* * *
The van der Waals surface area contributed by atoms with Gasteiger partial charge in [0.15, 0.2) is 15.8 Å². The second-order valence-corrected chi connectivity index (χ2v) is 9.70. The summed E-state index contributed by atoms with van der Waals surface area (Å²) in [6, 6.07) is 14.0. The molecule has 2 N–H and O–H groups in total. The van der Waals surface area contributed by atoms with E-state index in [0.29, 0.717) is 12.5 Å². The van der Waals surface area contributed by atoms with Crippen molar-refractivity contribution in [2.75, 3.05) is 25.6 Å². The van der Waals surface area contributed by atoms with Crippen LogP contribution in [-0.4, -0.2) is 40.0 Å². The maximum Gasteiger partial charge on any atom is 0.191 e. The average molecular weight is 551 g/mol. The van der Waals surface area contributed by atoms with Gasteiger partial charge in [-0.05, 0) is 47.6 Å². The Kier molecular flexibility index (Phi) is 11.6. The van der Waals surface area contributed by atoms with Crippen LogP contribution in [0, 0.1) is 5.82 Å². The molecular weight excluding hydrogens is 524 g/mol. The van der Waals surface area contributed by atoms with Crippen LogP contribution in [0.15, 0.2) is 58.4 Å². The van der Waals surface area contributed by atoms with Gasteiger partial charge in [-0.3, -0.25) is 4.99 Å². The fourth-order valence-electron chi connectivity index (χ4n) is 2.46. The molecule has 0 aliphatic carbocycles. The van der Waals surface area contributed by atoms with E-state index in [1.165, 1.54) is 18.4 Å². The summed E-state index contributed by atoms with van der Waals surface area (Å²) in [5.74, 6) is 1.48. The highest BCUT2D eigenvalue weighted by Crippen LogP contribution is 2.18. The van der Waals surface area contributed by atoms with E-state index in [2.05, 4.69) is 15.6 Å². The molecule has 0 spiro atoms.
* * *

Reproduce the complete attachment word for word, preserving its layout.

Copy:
The van der Waals surface area contributed by atoms with Gasteiger partial charge in [0.15, 0.2) is 15.8 Å². The second-order valence-corrected chi connectivity index (χ2v) is 9.70. The summed E-state index contributed by atoms with van der Waals surface area (Å²) in [6, 6.07) is 14.0. The molecule has 2 N–H and O–H groups in total. The van der Waals surface area contributed by atoms with E-state index in [0.29, 0.717) is 12.5 Å². The van der Waals surface area contributed by atoms with Crippen molar-refractivity contribution in [2.75, 3.05) is 25.6 Å². The van der Waals surface area contributed by atoms with Crippen LogP contribution in [-0.4, -0.2) is 40.0 Å². The maximum Gasteiger partial charge on any atom is 0.191 e. The average molecular weight is 551 g/mol. The van der Waals surface area contributed by atoms with Gasteiger partial charge in [-0.05, 0) is 47.6 Å². The Kier molecular flexibility index (Phi) is 11.6. The van der Waals surface area contributed by atoms with Crippen LogP contribution in [0, 0.1) is 5.82 Å². The molecular weight excluding hydrogens is 524 g/mol. The van der Waals surface area contributed by atoms with Crippen LogP contribution in [0.15, 0.2) is 58.4 Å². The van der Waals surface area contributed by atoms with Gasteiger partial charge in [-0.3, -0.25) is 4.99 Å². The fourth-order valence-electron chi connectivity index (χ4n) is 2.46. The molecule has 0 aliphatic carbocycles. The van der Waals surface area contributed by atoms with E-state index in [1.165, 1.54) is 18.4 Å². The summed E-state index contributed by atoms with van der Waals surface area (Å²) in [5.74, 6) is 1.48. The highest BCUT2D eigenvalue weighted by Crippen LogP contribution is 2.18. The van der Waals surface area contributed by atoms with E-state index in [2.05, 4.69) is 15.6 Å². The molecule has 0 spiro atoms.